Wednesday, May 17, 2017

Everything Old Is New Again

I was recently made aware of an new, expanded release of the Beatles' Sergeant Pepper's Lonely Hearts Club Band. Fifty years after this record was first unleashed upon the public, a multi-disc wallow in the creation of this sonic masterpiece will be coming to a music store near you. Music store? Record? What are those?
Well, if you have historical perspective, you can probably come up with reference points to some of this.The Beatles were that band Malcolm Gladwell wrote about in his book Outliers. Record stores were places where you could go and paw through recorded music by hand, hence that "record" business. Records were objects you would tend to find in "record stores." The Beatles made a few of those objects, and a lot of people want to believe that they were the best of the objects to be found in record stores, once upon a time.
Back in 1967, at a time when some folks liked to believe that they were experiencing a summer of love, these lads from Liverpool were providing the soundtrack. As I have suggested, this is generally accepted as a piece of history. Classic music for a classic time. There were a lot of records released in 1967, but this was the one that became the touchstone of a generation.
That generation has moved on. They built a shrine in Cleveland, Ohio and set about converting all that music played via friction to digital. In the meantime, with each passing day, new ears are encountering Sergeant Pepper every day. It's still out there. Just like when my older brother sat me down in front of his record player and I listened to all those sounds. Since then, I have heard those sounds more times than I can count, and I still have buckets of love and respect for that album. What about everybody else?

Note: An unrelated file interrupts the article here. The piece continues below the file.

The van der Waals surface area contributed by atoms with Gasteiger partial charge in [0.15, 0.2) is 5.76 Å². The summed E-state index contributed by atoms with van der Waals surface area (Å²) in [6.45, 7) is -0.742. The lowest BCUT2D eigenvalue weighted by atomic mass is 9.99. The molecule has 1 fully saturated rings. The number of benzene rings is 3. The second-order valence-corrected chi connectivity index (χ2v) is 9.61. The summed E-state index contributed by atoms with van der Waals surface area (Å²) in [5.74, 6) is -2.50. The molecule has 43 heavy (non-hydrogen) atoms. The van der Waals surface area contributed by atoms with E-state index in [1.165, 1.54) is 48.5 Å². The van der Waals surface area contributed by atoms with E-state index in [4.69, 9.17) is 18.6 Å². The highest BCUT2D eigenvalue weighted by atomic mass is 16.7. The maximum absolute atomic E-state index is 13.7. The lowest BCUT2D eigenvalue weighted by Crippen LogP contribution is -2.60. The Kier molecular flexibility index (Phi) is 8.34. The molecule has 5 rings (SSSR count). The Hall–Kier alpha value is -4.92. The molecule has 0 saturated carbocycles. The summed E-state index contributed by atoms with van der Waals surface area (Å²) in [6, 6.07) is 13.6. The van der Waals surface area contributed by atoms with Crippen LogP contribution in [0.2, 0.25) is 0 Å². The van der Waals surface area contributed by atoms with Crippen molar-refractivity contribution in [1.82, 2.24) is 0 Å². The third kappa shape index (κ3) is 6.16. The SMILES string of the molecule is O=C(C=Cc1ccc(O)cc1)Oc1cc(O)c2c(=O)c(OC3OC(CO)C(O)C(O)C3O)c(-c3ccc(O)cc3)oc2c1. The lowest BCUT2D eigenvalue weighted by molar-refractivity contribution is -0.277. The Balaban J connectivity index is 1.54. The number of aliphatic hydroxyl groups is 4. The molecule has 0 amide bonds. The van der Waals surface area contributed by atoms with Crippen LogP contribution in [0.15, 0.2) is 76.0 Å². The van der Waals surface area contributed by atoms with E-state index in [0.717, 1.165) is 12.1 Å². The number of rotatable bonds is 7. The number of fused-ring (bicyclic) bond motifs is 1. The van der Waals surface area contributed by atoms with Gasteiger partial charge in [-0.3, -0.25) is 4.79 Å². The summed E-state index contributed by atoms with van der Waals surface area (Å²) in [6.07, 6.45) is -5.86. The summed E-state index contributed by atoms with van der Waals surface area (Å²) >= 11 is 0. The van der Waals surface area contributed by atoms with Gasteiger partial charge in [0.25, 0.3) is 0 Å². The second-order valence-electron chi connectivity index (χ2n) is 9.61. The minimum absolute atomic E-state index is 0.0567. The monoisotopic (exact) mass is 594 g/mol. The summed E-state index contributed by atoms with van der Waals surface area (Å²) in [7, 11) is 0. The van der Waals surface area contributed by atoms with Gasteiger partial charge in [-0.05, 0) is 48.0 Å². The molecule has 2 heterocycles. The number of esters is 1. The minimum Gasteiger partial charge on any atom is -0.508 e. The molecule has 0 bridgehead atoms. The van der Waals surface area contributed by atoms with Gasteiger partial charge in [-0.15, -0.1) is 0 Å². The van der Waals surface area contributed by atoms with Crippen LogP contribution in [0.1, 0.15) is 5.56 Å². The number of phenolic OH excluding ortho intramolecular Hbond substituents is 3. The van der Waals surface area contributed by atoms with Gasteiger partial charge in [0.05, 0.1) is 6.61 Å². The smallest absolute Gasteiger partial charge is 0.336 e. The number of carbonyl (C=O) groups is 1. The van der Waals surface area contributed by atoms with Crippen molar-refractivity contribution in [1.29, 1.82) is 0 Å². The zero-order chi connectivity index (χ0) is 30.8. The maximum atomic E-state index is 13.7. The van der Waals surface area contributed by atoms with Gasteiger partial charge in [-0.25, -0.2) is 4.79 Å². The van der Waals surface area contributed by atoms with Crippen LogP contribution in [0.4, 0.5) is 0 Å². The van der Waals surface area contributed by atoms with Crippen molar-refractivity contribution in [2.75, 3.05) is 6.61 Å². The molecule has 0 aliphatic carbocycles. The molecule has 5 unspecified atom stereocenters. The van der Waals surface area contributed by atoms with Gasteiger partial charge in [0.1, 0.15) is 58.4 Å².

If you go anywhere on Al Gore's Internet, you can find someone who wants to fight. Trolls will give anything a one-star review just to get the party started. Let those go, and focus instead on the "critics" who want to give Sergeant Pepper a three-star review. Something like this one: "If you grew up in the sixties and liked the Beatles at all, you'll want this. If you didn't, you probably won't 'get' it. Not their greatest selection, but Lonely Hearts Club had its own sound at a time when the Fab Four were 'evolving.'" Or how about, "Again without claiming Rock & Roll expertise... it seems to me that The Beatles were merely an opportunistic pop band that rode the bandwagon of The Doors, Simon & Garfunkle and many others."
Yes, those are the outliers, not unlike the Beatles themselves. Fifty years is a long time. A lot of ears have taken in that music since. Critic proof? No such thing. 

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